This post has only tangential relevance to our project, but I thought I would share it anyway.
When I was in Taiwan last spring, a member of the group I'm working on (the 天帝教) gave me a copy of Yu Yingshi's latest book: 余英時，論天人之際： 中國古代思想起源是談 (Taibei: Liangjing, 2014). This is because the unity of heaven and man was one of Tiandijiao founder/leader Li Yujie's 李玉階 major teachings. In fact, Li first named his group 天人教 in 1943; 天帝教 came along in 1979/1980. The practitioner who gave me that book was fairly typical for the group: she is a well-educated young lawyer, who did at least one degree in London, England. She joined the Tiandijiao in large measure because she felt that she never learned anything about Chinese culture while growing up, and for various reasons felt an emotional, spiritual need to connect with the tradition. At the group's request, she enrolled to do a PhD in Chinese philosophy on the mainland (I think at Beida, but I'm not sure), even as she continued to work full-time in her law firm. This is how she would have happened upon Yu Yingshi. I was intrigued by this because it once again confirmed my suspicion that groups like Li's (we in the sub-field call them "redemptive societies," the best known representative of which is 一貫道) are not marginal "cults" peddling some variety of "heterodoxy" but instead perfectly "normal" groups whose constituencies are made up of the rather large numbers of Chinese who never really embraced the secularism preached by the CCP and/or GMD and who continue to value traditional Chinese culture.
The question of what "traditional Chinese culture" means in the early twentieth-first century is harder (for me) to answer. Of course it means different things to different people, as traditions are reinvented by various people and groups in various contexts for various reasons. In any event, I finally looked at Yu Yingshi's book in the hopes of learning more about the "unity of heaven and man" and the links between this concept and Li Yujie. In the preface, Yu mentions an essay that his teacher, Qian Mu 錢穆, wrote in 1990, when he was 96 years old. The essay is about the unity of heaven and man. I tracked this essay down in about 15 seconds and translated it yesterday morning, just for fun. Here's the translation, and here's the Chinese original. The essay apparently kicked off an internet debate, on Taiwan and the mainland, that lasted for several weeks or months. I haven't tried to find these rejoinders to Qian, but I might.
My question is: what are we to make of Qian's essay? On the one hand it seems trite. He insists that man is part of nature and part of "heaven's will" and insists that this insight is the touch stone of traditional Chinese culture. Furthermore, this belief will save mankind from European, scientific civilization, which has entered a period of inevitable decline. So one the one hand, Qian seems thoroughly unoriginal as he channels Wang Yangming and Liang Shuming. The Westerner in me is irritated by this kind of assertion: how do you know, after all, that our lives unfold as part of heaven's will? What kind of proof can we offer? What kind of research test can we design? And the way Qian talks about Confucius reminds me of how the Southern Baptist preachers of my youth talked about Jesus Christ--whose life and death on earth were indeed presented as the working out of heaven's will.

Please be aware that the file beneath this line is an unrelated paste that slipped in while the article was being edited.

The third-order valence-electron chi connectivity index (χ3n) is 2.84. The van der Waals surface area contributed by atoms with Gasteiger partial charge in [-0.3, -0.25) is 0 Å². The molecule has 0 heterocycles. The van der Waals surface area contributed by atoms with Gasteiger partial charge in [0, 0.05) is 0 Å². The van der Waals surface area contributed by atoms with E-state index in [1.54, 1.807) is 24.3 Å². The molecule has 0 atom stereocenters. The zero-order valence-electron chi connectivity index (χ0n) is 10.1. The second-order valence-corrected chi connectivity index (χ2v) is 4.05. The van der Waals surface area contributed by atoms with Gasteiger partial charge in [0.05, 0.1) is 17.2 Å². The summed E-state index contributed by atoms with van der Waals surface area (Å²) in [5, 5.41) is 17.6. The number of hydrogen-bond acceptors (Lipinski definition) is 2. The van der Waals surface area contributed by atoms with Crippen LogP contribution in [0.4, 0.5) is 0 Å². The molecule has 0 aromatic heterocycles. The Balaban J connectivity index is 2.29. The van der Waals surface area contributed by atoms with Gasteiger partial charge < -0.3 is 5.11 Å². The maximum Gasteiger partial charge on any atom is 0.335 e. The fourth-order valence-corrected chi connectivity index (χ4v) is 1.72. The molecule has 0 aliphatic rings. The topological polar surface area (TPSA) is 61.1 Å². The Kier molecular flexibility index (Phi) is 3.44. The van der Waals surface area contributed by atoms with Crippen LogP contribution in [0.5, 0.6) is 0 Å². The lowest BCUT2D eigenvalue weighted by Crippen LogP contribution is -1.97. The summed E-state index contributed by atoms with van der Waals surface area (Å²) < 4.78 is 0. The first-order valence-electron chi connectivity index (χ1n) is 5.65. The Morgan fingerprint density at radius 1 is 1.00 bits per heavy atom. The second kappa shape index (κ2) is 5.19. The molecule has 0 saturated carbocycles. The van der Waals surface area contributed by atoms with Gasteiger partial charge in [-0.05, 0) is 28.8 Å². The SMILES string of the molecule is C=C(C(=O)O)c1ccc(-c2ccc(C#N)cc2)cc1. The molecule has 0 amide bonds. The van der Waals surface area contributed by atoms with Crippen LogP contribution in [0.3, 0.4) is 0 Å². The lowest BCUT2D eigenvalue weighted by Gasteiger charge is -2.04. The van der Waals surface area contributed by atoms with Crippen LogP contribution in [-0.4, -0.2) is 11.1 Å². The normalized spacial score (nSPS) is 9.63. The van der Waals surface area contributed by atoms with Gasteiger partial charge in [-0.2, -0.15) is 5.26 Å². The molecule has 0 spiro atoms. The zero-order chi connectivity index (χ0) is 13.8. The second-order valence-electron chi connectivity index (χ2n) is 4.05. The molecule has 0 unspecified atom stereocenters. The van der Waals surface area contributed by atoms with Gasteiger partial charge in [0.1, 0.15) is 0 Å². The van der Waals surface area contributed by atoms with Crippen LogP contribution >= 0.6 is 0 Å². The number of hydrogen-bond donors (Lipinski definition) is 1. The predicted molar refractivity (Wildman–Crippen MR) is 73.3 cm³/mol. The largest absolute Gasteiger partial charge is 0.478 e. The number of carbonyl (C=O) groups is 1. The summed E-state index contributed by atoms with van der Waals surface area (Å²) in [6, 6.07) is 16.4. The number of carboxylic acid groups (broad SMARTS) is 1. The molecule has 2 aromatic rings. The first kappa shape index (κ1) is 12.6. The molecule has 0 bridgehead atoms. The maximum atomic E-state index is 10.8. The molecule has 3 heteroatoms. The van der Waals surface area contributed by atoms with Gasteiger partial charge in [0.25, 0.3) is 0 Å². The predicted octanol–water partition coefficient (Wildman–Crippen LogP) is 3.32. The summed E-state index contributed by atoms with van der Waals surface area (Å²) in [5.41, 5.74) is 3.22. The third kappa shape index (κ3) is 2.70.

On the other hand, I think we should try to take Qian Mu seriously. After all, this man knew more about Chinese traditional culture (among other things) than I ever will. If this is where his thoughts took him as he reflected on a life of scholarship at the ripe old age of 96, why not indulge him? And indeed, completely by chance I had been reading a few days before Marilynne Robinson's Absence of Mind: The Dispelling of Inwardness from the Modern Myth of the Self (2011). I knew about Robinson because she published a novel this year that made a huge splash in the Anglophone world. The novel is called Lila and is the third in a trilogy (the first two are Giliad (2004) and Home (2008)) in which Robinson explores themes of faith and grace in a way that is--to me--deeply engaging. The books are quietly astonishing and well worth reading. In any event, in Absence of Mind, Robinson offers what might be taken as a sophisticated, Westernized version of Qian Mu's argument. She attacks modern, positivist forms of thought such as sociobiology and Freudian psychology because they provide no space for a healthy, reflecting mind. She insists that subjectivity "is the ancient haunt of piety and reverence and long, long thoughts. And the literatures that would dispel such things refuse to acknowledge subjectivity, perhaps because inability has evolved into principle and method." Consequently "it is only prudent to make a very high estimate of human nature, first of all in order to contain the worst impulses of human nature, and then to liberate its best impulses." She is asking for respect for intuition, much as did Wang Yangming and Qian Mu. And writing best-selling novels that explore those themes.
Enough for a Sunday morning. But I remain intrigued. Timothy: where do thoughts like Qian Mu's fit in your history of Chinese intellectuals? Alex: do your Shandong Confucians talk about stuff like this? Xue: what do you make of Qian's essay? Josh: what do Japanese sinologists make of Qian Mu? His textbook, 國史大綱, was widely read in the 1940s...